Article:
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We’re going to cover 6 temperature ranges. The variables of wind, workout intensity, and duration are all factors that need to be considered when dressing for winter cycling. The more windy it is, the more important it is to wear protective shells to fight wind chill. The more intensely you ride, the more heat and moisture you generate. You’ll want to tailor your layering and add as much ventilation and breathability in your wind shells as possible the more intense your workout is. Duration matters as it relates to intensity and your layering plan. If you know you’re going to be out in sub-freezing conditions for more than 3 hours, do not ride too intensely in the first 75% of your ride as you will sweat and that moisture will want to freeze close to your body.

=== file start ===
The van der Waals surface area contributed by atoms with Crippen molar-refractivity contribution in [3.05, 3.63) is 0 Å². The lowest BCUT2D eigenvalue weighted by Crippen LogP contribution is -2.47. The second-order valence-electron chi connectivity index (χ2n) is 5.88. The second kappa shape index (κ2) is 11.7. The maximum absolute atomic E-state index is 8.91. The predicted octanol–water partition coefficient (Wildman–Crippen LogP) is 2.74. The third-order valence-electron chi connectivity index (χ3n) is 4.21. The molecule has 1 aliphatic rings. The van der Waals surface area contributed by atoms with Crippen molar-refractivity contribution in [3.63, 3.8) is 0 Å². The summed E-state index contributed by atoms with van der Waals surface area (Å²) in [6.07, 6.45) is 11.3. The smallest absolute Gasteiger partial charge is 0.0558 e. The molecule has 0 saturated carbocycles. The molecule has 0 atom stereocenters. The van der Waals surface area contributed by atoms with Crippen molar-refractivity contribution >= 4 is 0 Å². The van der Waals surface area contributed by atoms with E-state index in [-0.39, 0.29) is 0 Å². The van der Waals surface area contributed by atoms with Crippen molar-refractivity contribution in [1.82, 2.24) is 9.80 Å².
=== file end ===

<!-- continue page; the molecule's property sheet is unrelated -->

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For temperatures 45°F (7°C) and warmer 150gsm wool against your body is all you need. So, a shirt, cap and gloves made with this weight of wool are great for this temperature range. Normal bib shorts with a longer overshort on the bottom are adequate as well. On the feet you will want a light winter shoe that has a waterproof-breathable membrane for wind and moisture resistance. Some might find that a lightweight long-sleeve wool base layer and vest to be comfortable substitutions.